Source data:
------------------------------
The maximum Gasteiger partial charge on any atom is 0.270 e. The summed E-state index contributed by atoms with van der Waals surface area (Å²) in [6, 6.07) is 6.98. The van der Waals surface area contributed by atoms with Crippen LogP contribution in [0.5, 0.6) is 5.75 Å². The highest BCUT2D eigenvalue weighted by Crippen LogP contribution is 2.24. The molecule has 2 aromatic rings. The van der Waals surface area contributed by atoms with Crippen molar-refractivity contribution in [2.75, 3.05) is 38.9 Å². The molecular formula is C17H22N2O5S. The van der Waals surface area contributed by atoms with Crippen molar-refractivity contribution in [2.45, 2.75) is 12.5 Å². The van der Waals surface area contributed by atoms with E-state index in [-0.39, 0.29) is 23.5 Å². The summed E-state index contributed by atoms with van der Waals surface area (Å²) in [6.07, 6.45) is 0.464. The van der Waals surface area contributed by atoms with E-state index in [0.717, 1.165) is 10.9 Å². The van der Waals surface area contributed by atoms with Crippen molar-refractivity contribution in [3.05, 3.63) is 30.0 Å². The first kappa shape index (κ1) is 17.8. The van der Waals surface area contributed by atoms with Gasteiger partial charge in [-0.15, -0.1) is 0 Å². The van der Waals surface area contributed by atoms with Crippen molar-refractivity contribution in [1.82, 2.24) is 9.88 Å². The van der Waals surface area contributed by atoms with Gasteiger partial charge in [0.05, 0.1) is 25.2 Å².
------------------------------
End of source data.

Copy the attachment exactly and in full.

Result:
The maximum Gasteiger partial charge on any atom is 0.270 e. The summed E-state index contributed by atoms with van der Waals surface area (Å²) in [6, 6.07) is 6.98. The van der Waals surface area contributed by atoms with Crippen LogP contribution in [0.5, 0.6) is 5.75 Å². The highest BCUT2D eigenvalue weighted by Crippen LogP contribution is 2.24. The molecule has 2 aromatic rings. The van der Waals surface area contributed by atoms with Crippen molar-refractivity contribution in [2.75, 3.05) is 38.9 Å². The molecular formula is C17H22N2O5S. The van der Waals surface area contributed by atoms with Crippen molar-refractivity contribution in [2.45, 2.75) is 12.5 Å². The van der Waals surface area contributed by atoms with E-state index in [-0.39, 0.29) is 23.5 Å². The summed E-state index contributed by atoms with van der Waals surface area (Å²) in [6.07, 6.45) is 0.464. The van der Waals surface area contributed by atoms with E-state index in [0.717, 1.165) is 10.9 Å². The van der Waals surface area contributed by atoms with Crippen molar-refractivity contribution in [3.05, 3.63) is 30.0 Å². The first kappa shape index (κ1) is 17.8. The van der Waals surface area contributed by atoms with Gasteiger partial charge in [-0.15, -0.1) is 0 Å². The van der Waals surface area contributed by atoms with Crippen molar-refractivity contribution in [1.82, 2.24) is 9.88 Å². The van der Waals surface area contributed by atoms with Gasteiger partial charge in [0.05, 0.1) is 25.2 Å².